"Can such a large thing as Christmas be in a dolls' house?"--Rumer Godden
What books do the following holiday quotes appear in? (A couple of them are repeats from previous quizzes--we all have our favourites.) Answers are here.
1. 'They have been a long time getting here,' said Anne, looking at the postmark on the brown paper. 'Poor little things, spending Christmas in a parcel.' 'They don't mind about Christmas,' said Nona quickly.....[like them], Nona had come from far away, and could feel for them.
2. On Christmas morning, the Plantaganets woke to hear real carol singers in the street outside. 'Peace and good will among men,' sang the carol singers. 'And among dolls,' said Mr. Plantaganet. 'I hope among dolls.'
3. The rest of the fieldmice, perched in a row on the settle, their small legs swinging, gave themselves up to enjoyment of the fire, and toasted their chilblains till they tingled; while [their host], failing to draw them into easy conversation, plunged into family history and made each of them recite the names of his numerous brothers, who were too young, it appeared, to be allowed to go out a-carolling this year, but looked forward very shortly to winning the parental consent.
4. "We'll be lucky if we each get one present," said Susan. "Maybe we won't get any present at all," said Neddie. "Maybe Santa Claus won't be able to come, because it's snowing so hard...." "That doesn't make any difference to Santa Claus," said Betsy. "He always comes. Come on, let's help Santa Claus. Let's make presents."
5. "My first fruitcake of the Christmas season, and already there are hungry [children] waiting to eat it all up. Why, I used one whole cherry and one walnut in this cake....And no one is going to get a bite until Christmas day."...."Heaven knows we'd have a skimpy Christmas around here without Aunt Lily," [mother] said. [Note: even if you can't get the exact title of the book, can you get the right series?]
6. [He] looked at his stocking.
"This stocking is not big enough
for a fire truck and a football
and a storybook and six new games,"
he said. "I think I need a new one."
He saw the warm socks
that Father wore for shoveling snow.
"That is better," he said.
He hung up one of Father's socks.
7. "Tomorrow will come Christmas," she told C., 'and we will put candles on the tree, ja, and in the windows, too, to make a light for the Christ Child." "Really and truly?" cried C. She had never heard anything so wonderful. Her family had a lovely party every New Year's Eve, which Mama and Papa called "Hogmanay" in the Scottish tradition. But they did not celebrate Christmas....All the next day, as she helped Mama scour the parlor floor with sand, C. was thinking of that star and the tree and the wonderful cookies.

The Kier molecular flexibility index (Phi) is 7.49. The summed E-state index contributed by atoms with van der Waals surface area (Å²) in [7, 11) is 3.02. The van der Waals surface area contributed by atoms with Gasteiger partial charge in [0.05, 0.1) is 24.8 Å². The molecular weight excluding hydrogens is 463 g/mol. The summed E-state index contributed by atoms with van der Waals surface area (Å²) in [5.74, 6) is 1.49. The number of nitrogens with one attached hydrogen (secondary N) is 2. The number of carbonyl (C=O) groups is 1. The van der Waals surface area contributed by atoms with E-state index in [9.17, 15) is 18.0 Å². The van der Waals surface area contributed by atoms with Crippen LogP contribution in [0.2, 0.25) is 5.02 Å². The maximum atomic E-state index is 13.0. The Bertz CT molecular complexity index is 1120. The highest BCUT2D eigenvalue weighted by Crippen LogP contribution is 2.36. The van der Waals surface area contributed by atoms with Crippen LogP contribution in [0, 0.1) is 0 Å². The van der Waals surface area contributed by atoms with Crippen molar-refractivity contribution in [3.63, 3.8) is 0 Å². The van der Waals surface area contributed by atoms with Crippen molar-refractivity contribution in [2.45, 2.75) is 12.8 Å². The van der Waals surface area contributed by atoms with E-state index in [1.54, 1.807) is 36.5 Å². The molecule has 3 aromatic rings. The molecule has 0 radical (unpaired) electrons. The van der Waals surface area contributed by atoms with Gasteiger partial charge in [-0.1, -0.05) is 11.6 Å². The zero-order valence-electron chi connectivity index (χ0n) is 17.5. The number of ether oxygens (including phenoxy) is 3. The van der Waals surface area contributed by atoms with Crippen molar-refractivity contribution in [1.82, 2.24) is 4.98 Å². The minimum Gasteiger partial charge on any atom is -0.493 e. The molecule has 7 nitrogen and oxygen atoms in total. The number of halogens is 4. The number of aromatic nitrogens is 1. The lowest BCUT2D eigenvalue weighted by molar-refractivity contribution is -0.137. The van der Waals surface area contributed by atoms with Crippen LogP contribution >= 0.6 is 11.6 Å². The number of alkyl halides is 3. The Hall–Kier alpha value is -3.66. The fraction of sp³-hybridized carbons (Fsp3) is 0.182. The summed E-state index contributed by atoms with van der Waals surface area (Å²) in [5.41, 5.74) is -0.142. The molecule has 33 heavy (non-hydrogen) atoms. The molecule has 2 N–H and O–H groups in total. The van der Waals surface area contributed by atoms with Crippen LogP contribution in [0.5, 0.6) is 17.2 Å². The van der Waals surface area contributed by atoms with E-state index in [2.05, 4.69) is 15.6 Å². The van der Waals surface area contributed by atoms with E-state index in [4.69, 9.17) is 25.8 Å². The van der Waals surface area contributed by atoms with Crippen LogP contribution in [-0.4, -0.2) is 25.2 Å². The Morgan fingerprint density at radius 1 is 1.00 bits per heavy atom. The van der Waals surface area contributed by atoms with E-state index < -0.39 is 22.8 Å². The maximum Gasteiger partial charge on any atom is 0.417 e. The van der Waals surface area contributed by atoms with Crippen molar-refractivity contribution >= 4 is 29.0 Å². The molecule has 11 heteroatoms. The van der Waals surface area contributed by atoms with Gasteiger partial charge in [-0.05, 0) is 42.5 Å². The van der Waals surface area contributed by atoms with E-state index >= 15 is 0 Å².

8. One evening, just before Christmas, snow began falling. It covered house and barn and fields and woods. W. had never seen snow before. When morning came he went out and plowed the drifts in his yard, for the fun of it. [The children] arrived, dragging a sled. They coasted down the lane and out onto the frozen pond in the pasture.
9. At last, the presents! So many, such wonderful presents! Emily opened a puppet John had made for her, a new dress from her parents, Harriet the Spy from Mr. Bloomfield and The Long Secret from Kate's mother, a hand mirror from Sophie, a five-cent package of Kleenex tissues and some Lifesavers from James. He had given everyone the same presents. "Two each," he boasted happily, basking in their laughter.
10. [The] house was dark in front, but when they got out of the sleigh and tiptoed around the corner they saw the kitchen windows, warm and yellow, and in one of them, above the sash curtain, the old man's head, snowy as that of Santa Claus. He was working at something, wearing his spectacles....they began to sing: "God rest ye merry, Gentlemen / Let nothing you dismay..." Up came Mr. T's head, startled. He left his chair and now the kitchen door flew open. He stood there in the lighted rectangle, with Battledore rubbing herself against his ankles and Hambone wagging his old tail in the background. In his hand Mr. T. held a sock: he had been mending. "Thank you. God bless you. Merry Christmas," he said when they had finished. "And now come in, and we will have a party!"
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